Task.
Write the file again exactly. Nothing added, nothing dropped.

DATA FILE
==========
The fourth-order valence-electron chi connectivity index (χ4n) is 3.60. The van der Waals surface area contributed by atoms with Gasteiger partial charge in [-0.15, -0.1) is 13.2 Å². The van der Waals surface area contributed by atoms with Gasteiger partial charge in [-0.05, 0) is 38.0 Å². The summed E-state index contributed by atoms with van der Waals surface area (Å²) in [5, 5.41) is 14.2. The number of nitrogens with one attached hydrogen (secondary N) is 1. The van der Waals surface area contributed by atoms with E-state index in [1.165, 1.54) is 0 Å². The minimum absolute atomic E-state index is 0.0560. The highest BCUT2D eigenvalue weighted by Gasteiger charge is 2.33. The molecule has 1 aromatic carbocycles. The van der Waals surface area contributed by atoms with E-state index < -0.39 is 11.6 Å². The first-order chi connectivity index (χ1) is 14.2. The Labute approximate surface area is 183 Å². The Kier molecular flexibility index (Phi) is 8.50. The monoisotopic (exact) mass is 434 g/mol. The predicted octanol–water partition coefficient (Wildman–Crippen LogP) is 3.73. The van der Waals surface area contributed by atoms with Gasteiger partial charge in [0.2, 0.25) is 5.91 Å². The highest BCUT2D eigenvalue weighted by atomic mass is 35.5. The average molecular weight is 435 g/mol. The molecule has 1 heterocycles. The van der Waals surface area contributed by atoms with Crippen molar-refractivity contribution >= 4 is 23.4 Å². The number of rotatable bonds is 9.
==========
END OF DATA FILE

The fourth-order valence-electron chi connectivity index (χ4n) is 3.60. The van der Waals surface area contributed by atoms with Gasteiger partial charge in [-0.15, -0.1) is 13.2 Å². The van der Waals surface area contributed by atoms with Gasteiger partial charge in [-0.05, 0) is 38.0 Å². The summed E-state index contributed by atoms with van der Waals surface area (Å²) in [5, 5.41) is 14.2. The number of nitrogens with one attached hydrogen (secondary N) is 1. The van der Waals surface area contributed by atoms with E-state index in [1.165, 1.54) is 0 Å². The minimum absolute atomic E-state index is 0.0560. The highest BCUT2D eigenvalue weighted by Gasteiger charge is 2.33. The molecule has 1 aromatic carbocycles. The van der Waals surface area contributed by atoms with E-state index < -0.39 is 11.6 Å². The first-order chi connectivity index (χ1) is 14.2. The Labute approximate surface area is 183 Å². The Kier molecular flexibility index (Phi) is 8.50. The monoisotopic (exact) mass is 434 g/mol. The predicted octanol–water partition coefficient (Wildman–Crippen LogP) is 3.73. The van der Waals surface area contributed by atoms with Gasteiger partial charge in [0.2, 0.25) is 5.91 Å². The highest BCUT2D eigenvalue weighted by atomic mass is 35.5. The average molecular weight is 435 g/mol. The molecule has 1 heterocycles. The van der Waals surface area contributed by atoms with Crippen molar-refractivity contribution >= 4 is 23.4 Å². The number of rotatable bonds is 9.